Covid-19 prompted a huge shake-up for GBP in terms of new features. Historically, Google wasn’t quick to respond to the requests for new business features. But the pandemic showed just how efficiently Google can launch useful new features.

Many of the new additions provided during the early days of the pandemic are still available for businesses to use today, and may become permanent. These features include Covid-19 Posts, health and safety attributes, being able to mark a business as temporarily closed, and ‘More hours’.

Google continues to surprise us with new GBP features, often without any explanation or fanfare. You’ll likely only notice these updates because of a change in the dashboard or because someone tweets to ask if something is new. You might simply notice that something that used to work no longer does.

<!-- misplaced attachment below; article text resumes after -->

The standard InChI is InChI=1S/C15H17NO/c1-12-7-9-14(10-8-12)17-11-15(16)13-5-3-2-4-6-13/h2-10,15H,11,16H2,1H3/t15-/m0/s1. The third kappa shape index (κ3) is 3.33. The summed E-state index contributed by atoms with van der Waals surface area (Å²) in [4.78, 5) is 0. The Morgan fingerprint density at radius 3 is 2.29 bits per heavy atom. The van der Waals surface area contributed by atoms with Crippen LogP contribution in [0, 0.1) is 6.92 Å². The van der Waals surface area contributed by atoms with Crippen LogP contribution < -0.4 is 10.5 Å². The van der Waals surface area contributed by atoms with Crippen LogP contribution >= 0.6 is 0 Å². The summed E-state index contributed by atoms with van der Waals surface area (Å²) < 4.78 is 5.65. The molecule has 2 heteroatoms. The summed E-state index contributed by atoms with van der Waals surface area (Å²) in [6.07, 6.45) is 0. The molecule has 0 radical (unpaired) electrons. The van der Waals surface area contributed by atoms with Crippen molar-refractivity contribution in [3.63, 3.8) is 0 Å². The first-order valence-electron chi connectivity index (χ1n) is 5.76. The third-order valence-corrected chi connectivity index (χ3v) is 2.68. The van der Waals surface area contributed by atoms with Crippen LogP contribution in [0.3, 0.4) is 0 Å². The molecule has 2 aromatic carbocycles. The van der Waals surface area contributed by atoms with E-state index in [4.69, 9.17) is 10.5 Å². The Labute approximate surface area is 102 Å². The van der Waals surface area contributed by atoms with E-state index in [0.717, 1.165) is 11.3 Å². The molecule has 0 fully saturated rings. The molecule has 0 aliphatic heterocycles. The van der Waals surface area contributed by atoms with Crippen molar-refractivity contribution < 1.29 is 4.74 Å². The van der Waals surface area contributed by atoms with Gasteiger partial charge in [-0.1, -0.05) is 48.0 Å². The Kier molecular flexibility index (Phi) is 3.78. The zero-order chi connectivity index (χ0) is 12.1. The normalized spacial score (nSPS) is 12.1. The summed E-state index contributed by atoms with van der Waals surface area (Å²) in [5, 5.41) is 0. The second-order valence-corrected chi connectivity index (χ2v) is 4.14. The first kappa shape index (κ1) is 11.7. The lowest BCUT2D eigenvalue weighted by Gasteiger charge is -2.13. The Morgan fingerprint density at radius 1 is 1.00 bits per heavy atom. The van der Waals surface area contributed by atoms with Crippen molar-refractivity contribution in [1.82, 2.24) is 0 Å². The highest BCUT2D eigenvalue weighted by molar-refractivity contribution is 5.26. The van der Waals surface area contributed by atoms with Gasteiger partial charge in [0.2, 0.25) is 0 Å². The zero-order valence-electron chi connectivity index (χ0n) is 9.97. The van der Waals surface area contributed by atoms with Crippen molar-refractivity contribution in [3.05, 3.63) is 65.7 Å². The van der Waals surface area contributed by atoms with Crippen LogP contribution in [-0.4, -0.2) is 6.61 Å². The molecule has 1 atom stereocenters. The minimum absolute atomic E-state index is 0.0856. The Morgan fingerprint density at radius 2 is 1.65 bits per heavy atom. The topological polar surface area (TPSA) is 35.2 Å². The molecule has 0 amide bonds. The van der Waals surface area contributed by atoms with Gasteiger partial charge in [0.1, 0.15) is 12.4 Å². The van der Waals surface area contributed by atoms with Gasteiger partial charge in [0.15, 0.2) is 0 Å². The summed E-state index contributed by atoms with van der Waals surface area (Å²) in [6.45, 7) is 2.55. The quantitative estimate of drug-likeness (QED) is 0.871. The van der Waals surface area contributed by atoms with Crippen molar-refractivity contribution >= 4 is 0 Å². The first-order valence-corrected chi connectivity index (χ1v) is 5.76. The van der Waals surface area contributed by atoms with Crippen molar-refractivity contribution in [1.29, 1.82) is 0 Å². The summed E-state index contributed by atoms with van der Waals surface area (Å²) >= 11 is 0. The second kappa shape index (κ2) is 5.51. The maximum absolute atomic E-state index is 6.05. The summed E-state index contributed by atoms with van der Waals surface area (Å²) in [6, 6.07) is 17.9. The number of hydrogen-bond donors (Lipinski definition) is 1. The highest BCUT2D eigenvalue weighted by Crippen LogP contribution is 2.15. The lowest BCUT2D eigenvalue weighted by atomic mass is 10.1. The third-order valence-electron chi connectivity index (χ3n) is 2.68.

Google frequently retires features and sends them to the graveyard, for example, short names.

GBP Short Name

Interactivity and User-generated Content

A high level of interactivity and UGC is presented in local search results. We don’t control all of the content that appears here, so we need to monitor and optimize everything that’s making an appearance

We’re all very familiar with reviews and understand the importance of reviews for Google Business Profiles. Another user-generated feature that’s less well known is Q&A. Businesses still seem to largely be ignoring it, while users continue to ask and answer questions.

Google messaging is available for many businesses, and it’s increasingly easy for businesses to manage messages via the dashboard or through a third-party provider.

A recent change to the Google Maps app now means that users can add their own photos and comments to the ‘updates’ tab. This has traditionally been an area that only businesses themselves could manage through the use of Google Posts.

Confused about any of the above? Don’t panic—I’ve got your back! Let’s crack on with those ten points for monitoring Google Business Profile.

1. Monitor the SERPs

We need to keep a close eye on the SERPs and ask ourselves the following questions: